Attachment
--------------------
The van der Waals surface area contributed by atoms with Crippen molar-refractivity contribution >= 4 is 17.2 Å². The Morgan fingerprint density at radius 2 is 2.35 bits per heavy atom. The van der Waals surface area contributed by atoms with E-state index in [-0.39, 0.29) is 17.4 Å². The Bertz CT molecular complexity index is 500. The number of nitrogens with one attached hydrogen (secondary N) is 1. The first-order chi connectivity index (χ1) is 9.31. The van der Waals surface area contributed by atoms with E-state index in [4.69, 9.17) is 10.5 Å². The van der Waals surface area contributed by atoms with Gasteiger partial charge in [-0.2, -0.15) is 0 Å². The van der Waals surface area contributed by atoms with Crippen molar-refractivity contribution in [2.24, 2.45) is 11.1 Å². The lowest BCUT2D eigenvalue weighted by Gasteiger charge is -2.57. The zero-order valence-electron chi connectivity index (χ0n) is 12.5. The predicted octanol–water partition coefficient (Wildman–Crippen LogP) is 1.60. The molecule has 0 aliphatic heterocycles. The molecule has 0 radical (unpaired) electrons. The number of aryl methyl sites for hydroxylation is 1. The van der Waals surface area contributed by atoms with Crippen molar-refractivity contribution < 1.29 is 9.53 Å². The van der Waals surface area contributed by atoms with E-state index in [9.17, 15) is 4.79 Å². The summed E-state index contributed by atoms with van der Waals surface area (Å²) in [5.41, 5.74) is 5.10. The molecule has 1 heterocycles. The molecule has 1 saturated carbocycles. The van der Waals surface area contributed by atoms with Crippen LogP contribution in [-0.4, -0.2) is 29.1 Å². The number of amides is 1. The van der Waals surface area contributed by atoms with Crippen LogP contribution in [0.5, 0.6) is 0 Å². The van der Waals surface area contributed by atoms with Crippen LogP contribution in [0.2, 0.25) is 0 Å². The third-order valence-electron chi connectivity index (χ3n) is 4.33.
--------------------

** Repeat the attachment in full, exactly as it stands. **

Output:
The van der Waals surface area contributed by atoms with Crippen molar-refractivity contribution >= 4 is 17.2 Å². The Morgan fingerprint density at radius 2 is 2.35 bits per heavy atom. The van der Waals surface area contributed by atoms with E-state index in [-0.39, 0.29) is 17.4 Å². The Bertz CT molecular complexity index is 500. The number of nitrogens with one attached hydrogen (secondary N) is 1. The first-order chi connectivity index (χ1) is 9.31. The van der Waals surface area contributed by atoms with E-state index in [4.69, 9.17) is 10.5 Å². The van der Waals surface area contributed by atoms with Gasteiger partial charge in [-0.2, -0.15) is 0 Å². The van der Waals surface area contributed by atoms with Crippen molar-refractivity contribution in [2.24, 2.45) is 11.1 Å². The lowest BCUT2D eigenvalue weighted by Gasteiger charge is -2.57. The zero-order valence-electron chi connectivity index (χ0n) is 12.5. The predicted octanol–water partition coefficient (Wildman–Crippen LogP) is 1.60. The molecule has 0 aliphatic heterocycles. The molecule has 0 radical (unpaired) electrons. The number of aryl methyl sites for hydroxylation is 1. The van der Waals surface area contributed by atoms with Crippen molar-refractivity contribution < 1.29 is 9.53 Å². The van der Waals surface area contributed by atoms with E-state index in [9.17, 15) is 4.79 Å². The summed E-state index contributed by atoms with van der Waals surface area (Å²) in [5.41, 5.74) is 5.10. The molecule has 1 heterocycles. The molecule has 1 saturated carbocycles. The van der Waals surface area contributed by atoms with Crippen LogP contribution in [-0.4, -0.2) is 29.1 Å². The number of amides is 1. The van der Waals surface area contributed by atoms with Crippen LogP contribution in [0.5, 0.6) is 0 Å². The van der Waals surface area contributed by atoms with Crippen LogP contribution in [0.2, 0.25) is 0 Å². The third-order valence-electron chi connectivity index (χ3n) is 4.33.